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Saturday, 10 February 2018

Thailand 2018 - 10th February

Khao Yao NP

A poor nights kip due to mainly camping, but with the addition of no pillow and it being colder then expected. We arrived at the KM 33 trail just after first light, and within the first few stretches it was apparent that trouble lay ahead in the form of a herd of Elephants. We glimpsed one which was great, but over the next hour we couldn't progress forwards as firstly, they were on either side of the trail, and very close to the trail. We kept our distance but close enough to have a real adrenaline rush when they made all their noises etc. Despite wanting to get to the Eared Pitta sight, we had to wait a long time for he Elephants to move off, and thankfully they did just that, but leaving a massive trail of destruction in their wake, including at the Pitta spot. All was not lost though, a surprise find were two Banded Broadbills, plus lots of other nice bits. Obviously no sign of any Pittas, including going down presumed Elephant tracks to search elsewhere, although a Siamese Fireback showed nicely where the Elephants had been. 

This took most of the morning and after having lunch back at the campsite (via another look at a Coral-billed Ground Cuckoo) we went to search along the first km of the Khao Khieo Road. Walking along the road produced a stunningly tame Orange-breasted Trogon, plus a decent mixed species flock. We eventually found a trail into the forest, but surprisingly this led to a blind with an obvious feeding station. Knowing Blue Pittas had been seen along this stretch recently, it was likely this would be the spot, so we sat it out. Half way through our ordeal a Thai photographer came in and very kindly gave us his mealworms and went to photograph something else. This persuaded a few birds to come in, including a Siberian Blue Robin, White-rumped Shama, and after three hours of a numb bum and aching backs, our target bird emerged from the shadows of the dense undergrowth, a stunning Blue Pitta. It still proved elusive but finally perched on the exposed log where we both managed some pics. This was our main target at Khao Yai having heard them here in 2013, and to get views like this was superb.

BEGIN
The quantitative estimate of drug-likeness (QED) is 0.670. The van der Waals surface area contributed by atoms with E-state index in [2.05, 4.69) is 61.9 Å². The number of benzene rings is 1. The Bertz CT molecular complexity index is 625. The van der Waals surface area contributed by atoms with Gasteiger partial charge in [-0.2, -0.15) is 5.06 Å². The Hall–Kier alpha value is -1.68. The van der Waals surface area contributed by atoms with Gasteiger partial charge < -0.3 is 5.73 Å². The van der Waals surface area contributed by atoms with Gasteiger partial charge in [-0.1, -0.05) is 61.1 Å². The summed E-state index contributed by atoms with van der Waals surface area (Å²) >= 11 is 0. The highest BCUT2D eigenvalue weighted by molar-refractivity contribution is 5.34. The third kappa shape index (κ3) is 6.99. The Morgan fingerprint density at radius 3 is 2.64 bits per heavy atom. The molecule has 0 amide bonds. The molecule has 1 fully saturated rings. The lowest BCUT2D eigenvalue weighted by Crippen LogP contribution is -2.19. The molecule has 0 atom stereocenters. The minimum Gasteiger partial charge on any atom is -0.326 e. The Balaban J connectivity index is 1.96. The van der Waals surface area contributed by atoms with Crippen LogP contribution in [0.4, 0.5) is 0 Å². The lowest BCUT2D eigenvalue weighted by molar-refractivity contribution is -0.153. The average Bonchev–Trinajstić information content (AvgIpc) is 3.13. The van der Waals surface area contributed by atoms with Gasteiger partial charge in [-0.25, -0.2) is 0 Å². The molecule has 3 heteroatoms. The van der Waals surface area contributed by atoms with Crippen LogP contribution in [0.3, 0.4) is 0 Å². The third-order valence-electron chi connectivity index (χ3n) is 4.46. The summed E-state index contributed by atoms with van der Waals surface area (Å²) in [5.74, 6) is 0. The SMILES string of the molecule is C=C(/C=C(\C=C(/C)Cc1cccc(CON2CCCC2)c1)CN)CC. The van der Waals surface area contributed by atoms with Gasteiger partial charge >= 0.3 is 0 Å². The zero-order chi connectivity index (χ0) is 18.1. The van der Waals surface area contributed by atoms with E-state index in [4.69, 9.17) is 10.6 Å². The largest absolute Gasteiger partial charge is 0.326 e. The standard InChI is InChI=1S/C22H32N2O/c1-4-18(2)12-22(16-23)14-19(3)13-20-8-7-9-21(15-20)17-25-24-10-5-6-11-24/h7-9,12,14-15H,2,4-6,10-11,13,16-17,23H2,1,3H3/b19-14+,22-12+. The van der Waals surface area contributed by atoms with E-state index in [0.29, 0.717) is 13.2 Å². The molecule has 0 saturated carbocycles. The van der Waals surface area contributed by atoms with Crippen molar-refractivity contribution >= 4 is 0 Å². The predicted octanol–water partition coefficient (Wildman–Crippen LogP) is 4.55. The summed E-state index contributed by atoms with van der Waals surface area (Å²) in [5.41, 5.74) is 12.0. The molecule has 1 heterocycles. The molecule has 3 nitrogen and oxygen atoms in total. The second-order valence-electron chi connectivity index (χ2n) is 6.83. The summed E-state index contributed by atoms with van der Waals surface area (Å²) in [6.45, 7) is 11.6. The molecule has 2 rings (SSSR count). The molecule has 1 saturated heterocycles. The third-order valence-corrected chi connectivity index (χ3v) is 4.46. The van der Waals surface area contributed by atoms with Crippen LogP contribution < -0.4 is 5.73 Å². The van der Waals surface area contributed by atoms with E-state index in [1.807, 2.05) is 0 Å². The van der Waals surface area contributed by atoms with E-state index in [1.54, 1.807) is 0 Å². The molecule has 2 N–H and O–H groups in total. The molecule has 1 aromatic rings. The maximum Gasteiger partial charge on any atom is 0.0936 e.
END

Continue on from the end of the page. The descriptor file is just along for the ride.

We arrived at the TAT pond half hour before dark where only a single Brown-backed Needletail was present, and in the gloom, two huge Great Eared Nightjars flew low over us. 

There was no need for a night drive tonight after last nights successes. Another poor nights sleep in a now overcrowded campsite was had, even all the insects couldn't cover the surrounding snoring. 

Highlights for the day are as follows:

Siamese Fireback - 1
Thick-billed Green Pigeon - 1
Coral-billed Ground Cuckoo - 1
Brown-backed Needletail - 1
Great Eared Nightjar - 2
Orange-breasted Trogon - 2
Dollarbird - 1
Wreathed Hornbill - 6
Blue Pitta (L) - 1
Banded Broadbill (L) - 2
Siberian Blue Robin - 1
Everett's White-Eye (L) - 2
Arctic Warbler - 1
Alstrom's Warbler - 1

Banded Broadbill at Khao Yai NP - awful pic 
taken through a light ray with the bird being high
up.
Puff-throated Bulbul at Khao Yai NP
Great Hornbill at Khao Yai NP - the start to the KM 33 trail
holds a few fruiting trees, much to the like of these giants.
Orange-breasted Trogon at Khao Yai NP
White-crested Laughingthrush - as attractive as these are,
they did keep eating all of the Pitta's mealworms.
Blue Pitta at Khao Yai NP